People with type 1 diabetes often experience emotional distress and are more likely to have elevated depressive symptoms compared with those without diabetes. Healthcare professionals are ideally placed to provide support for people with diabetes, including when and how to assess and address common emotional problems. Acknowledging and normalising feelings of distress and continual assessment of people with diabetes are the cornerstones of emotional support.
- Type 1 diabetes is a demanding chronic condition associated with emotional challenges.
- Many people with type 1 diabetes may require psychological care, although this may not be overtly expressed.
- Health professionals have the capacity to identify emotional problems and provide support to people with type 1 diabetes as part of their regular consultation.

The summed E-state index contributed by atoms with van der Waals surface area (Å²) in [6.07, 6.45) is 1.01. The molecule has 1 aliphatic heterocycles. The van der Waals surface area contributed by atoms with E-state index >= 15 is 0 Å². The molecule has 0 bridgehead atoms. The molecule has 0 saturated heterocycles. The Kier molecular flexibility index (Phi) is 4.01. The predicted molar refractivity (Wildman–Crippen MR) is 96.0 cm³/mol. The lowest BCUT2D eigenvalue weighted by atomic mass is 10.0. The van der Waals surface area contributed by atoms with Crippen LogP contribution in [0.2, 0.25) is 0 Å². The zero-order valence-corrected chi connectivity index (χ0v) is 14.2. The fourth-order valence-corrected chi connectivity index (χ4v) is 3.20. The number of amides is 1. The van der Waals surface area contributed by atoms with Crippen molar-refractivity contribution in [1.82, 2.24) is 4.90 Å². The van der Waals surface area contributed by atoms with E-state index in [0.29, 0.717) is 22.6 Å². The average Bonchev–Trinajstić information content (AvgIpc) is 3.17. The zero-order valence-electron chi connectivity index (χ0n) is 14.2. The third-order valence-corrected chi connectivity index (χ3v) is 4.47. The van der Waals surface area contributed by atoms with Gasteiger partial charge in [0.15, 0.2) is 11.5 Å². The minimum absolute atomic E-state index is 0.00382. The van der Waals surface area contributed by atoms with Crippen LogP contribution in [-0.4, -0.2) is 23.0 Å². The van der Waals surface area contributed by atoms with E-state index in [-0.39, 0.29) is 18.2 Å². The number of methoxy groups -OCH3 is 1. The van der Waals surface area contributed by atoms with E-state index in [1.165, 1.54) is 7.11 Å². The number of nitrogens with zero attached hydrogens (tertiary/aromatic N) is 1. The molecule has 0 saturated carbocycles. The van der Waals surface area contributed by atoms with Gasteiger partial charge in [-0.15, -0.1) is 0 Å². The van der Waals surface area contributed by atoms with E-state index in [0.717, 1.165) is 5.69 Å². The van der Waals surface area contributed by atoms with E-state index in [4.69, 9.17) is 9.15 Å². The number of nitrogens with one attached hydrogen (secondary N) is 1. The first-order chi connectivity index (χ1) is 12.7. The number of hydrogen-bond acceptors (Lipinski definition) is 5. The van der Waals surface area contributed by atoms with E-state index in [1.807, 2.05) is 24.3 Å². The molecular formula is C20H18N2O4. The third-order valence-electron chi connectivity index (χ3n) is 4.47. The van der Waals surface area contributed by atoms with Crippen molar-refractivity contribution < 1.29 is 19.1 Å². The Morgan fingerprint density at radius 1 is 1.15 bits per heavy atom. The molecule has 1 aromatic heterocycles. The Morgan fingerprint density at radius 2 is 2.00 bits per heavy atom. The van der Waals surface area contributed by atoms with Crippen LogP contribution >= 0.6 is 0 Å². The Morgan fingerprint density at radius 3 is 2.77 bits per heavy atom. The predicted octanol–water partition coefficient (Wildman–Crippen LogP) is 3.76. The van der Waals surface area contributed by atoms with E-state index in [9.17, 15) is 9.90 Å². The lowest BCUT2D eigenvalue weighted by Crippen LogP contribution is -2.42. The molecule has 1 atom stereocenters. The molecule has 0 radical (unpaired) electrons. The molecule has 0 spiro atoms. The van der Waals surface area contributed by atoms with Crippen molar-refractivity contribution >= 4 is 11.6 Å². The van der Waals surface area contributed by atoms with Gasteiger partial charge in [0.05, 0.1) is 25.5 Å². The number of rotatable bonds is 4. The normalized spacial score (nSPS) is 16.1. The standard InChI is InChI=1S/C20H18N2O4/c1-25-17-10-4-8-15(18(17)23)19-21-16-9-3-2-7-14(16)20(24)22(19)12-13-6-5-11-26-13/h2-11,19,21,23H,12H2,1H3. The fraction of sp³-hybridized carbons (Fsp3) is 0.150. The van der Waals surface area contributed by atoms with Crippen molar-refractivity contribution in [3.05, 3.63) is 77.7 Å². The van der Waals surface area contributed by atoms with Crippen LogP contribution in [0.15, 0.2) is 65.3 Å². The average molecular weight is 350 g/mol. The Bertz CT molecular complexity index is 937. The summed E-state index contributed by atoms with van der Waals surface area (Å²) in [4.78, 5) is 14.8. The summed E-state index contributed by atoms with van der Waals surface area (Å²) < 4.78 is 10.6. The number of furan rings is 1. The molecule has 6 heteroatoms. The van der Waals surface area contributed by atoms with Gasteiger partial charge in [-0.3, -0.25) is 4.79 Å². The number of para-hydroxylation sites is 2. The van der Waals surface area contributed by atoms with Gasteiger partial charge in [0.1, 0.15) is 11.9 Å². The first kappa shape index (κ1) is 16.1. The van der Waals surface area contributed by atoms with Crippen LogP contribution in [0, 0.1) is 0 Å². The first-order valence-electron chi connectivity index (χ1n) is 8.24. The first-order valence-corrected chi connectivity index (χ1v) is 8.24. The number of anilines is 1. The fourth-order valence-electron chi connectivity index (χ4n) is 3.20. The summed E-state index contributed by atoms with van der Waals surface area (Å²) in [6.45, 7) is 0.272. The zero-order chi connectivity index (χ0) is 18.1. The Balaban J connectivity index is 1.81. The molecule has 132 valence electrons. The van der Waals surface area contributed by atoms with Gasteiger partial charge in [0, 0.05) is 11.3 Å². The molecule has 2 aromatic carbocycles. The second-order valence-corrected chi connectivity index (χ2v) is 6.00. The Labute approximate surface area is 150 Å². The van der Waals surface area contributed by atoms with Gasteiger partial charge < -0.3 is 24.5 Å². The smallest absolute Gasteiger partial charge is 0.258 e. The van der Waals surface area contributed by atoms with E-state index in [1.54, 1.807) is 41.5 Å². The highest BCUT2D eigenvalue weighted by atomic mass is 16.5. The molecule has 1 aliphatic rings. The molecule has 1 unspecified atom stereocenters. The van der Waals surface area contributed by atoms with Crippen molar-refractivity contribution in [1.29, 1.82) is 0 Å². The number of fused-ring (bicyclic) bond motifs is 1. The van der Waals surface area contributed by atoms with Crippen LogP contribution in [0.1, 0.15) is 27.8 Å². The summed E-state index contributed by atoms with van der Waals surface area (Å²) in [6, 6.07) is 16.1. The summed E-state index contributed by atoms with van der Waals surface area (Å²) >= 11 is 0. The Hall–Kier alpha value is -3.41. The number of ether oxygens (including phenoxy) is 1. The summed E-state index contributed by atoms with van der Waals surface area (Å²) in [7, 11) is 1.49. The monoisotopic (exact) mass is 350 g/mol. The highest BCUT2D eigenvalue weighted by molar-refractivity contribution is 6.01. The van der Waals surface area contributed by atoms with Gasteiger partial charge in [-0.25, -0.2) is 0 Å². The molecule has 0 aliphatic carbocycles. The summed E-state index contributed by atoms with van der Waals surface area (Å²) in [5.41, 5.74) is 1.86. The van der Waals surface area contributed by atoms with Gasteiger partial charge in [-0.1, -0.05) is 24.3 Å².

- Common emotional problems include diabetes distress, fear of hypoglycaemia, depression, anxiety and disordered eating.
- Identification involves being aware of common emotional problems, regularly asking people how they feel about living with and managing their diabetes, and conducting regular assessments (e.g. by using questionnaires such as the Problem Areas In Diabetes scale).
- Support involves providing information about the emotional problem (advising), developing an achievable action plan (assisting), providing a referral to another health professional if needed (assigning) and following up on progress (arranging).